Book news, signings, and author appearances this week


The Wonders of Globalization

In 1996, a GMC truck packed with 27 undocumented Mexican migrants flew off the road on its way to the California border, killing eight of the passengers. The driver -- in Mexico, smugglers are known as coyotes -- had been drinking and snorting coke, and no one can seem to agree whether the Border Patrol was actually pursuing the truck in a high-speed chase or discreetly following a clearly overburdened vehicle whose fenders were almost scraping its tires. In Crossing Over: A Mexican Family on the Migrant Trail (Metropolitan Books, $26), Rubén Martínez, an associate editor at Pacific News Service and the author of two previous books about L.A., takes what seems like a finite story -- what happened in Cherán, an Indian town in the highlands of Michoacán and the hometown of Benjamín, Jaime, and Salvador Chávez, after they all died in the crash -- and makes it an irresistibly compelling and global read about the absurdity of living in a place where one-third of the population leaves every spring and returns every October a little bit more American. "All sides share in the responsibility for these deaths," a priest in Cherán tells Martinéz. "It's like a chain. The coyotes make money off the people who cross, and the farmers in America make money off them, too, and of course, the families and the government in Mexico are remunerated as well. It's a chain looped over many gears. We can't say that it begins in Chéran or in the United States. It's everywhere at once."

When Martinéz arrived in Cherán, he found the Chávez brothers' mother, doña Maria Elena, their sister Rosa, and brother Fernando in a state of subdued shock. "When you make that journey you're thinking about your dreams," Fernando says, "that things are going to get better, that you're going to be able to support your family, give your kids an education." But soon enough, it is time for them to worry about migration all over again: Rosa's husband Wense Cortéz has to decide whether he will return to St. Louis without his wife, who is helping her mother recover from grief. Wense could get a job in Cherán, but why would he when he's paid 20 times more in the U.S.? "To take such jobs here would be a step backward and a blow to his pride," Martinéz explains.

Martínez, who will be at BookPeople on Friday, October 26, at 7pm, doesn't hide his anger about selective enforcement of border immigration policy, but Crossing Over isn't meant only for leftist policy wonks. The minute and fascinating details -- the debacles in Cherán between brujos, the Indian witch healers, and traditional doctors; the truly bizarre ways in which Americana has infiltrated a small town in southern Mexico -- make this one of the most impressive books to be published this year.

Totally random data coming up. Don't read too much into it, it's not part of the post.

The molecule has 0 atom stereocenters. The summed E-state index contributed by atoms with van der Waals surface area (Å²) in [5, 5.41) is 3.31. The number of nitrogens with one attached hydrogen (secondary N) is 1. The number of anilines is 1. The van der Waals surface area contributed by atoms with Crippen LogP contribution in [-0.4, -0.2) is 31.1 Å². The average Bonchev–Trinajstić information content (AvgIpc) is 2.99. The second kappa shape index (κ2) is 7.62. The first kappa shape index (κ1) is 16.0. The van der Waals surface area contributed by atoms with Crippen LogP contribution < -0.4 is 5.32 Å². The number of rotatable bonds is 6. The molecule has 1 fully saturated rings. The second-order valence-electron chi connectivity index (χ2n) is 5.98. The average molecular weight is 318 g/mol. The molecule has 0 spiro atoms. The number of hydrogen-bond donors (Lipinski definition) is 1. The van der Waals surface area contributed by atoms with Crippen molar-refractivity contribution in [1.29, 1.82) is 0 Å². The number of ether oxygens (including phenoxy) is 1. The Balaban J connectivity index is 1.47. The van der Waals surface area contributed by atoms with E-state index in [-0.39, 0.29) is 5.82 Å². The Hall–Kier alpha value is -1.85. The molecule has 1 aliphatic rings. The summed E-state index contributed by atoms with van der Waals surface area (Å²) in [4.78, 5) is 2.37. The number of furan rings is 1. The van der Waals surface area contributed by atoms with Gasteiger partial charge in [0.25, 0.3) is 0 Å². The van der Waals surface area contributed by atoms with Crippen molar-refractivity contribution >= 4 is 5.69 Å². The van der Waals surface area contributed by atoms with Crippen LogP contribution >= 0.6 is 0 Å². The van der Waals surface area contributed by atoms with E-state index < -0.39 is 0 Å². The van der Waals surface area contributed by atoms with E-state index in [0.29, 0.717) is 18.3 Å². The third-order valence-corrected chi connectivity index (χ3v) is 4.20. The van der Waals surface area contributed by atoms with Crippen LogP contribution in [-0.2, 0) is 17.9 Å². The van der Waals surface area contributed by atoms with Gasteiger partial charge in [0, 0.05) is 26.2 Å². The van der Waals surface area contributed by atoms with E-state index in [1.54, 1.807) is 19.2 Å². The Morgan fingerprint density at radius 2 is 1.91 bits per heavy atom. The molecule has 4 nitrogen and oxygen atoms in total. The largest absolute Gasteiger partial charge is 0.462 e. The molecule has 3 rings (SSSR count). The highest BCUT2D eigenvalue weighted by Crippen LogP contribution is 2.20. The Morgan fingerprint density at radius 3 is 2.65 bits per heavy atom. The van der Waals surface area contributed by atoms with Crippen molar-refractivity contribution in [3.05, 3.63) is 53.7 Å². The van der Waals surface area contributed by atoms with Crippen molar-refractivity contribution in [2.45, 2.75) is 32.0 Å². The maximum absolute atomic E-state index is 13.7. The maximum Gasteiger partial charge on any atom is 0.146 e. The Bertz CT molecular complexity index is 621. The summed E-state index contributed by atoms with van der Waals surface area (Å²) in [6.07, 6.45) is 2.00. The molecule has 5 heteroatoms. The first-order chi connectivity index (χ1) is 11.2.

The End of Irony?

We all know the social critique novel. The most famous recent incarnation is Jonathan Franzen's The Corrections, too famous for its author's good judging from his statement to The Portland Oregonian that he had considered turning down joining Oprah's Book Club, a consideration she helped him solidfy this week by dropping him from the Club. The novel as critique of consumerism is necessary, but hasn't it also become a bit predictable? Michener Center graduate Alex Shakar ably tackles and messes with the form in his first novel, The Savage Girl (Morrow, $26), in which "trendologist" Ursula Van Urden arrives in Middle City to determine why her sister attempted suicide. Primitivism and postirony: They're both here in a fiercely original and intelligent way. Shakar will be at BookPeople on Tuesday, Oct. 30, at 7pm.

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More Postscripts
The last time we heard about Karla Faye Tucker, she was being executed; now, almost four years later, there's a new novel about her. Or about someone very like her. And Beverly Lowry's classic Crossed Over, a memoir about getting to know Karla Faye Tucker, gets a reissue.

Clay Smith, Jan. 18, 2002

Not one day back from vacation and the growing list of noble souls who need to be congratulated is making Books Editor Clay Smith uneasy.

Clay Smith, Jan. 11, 2002

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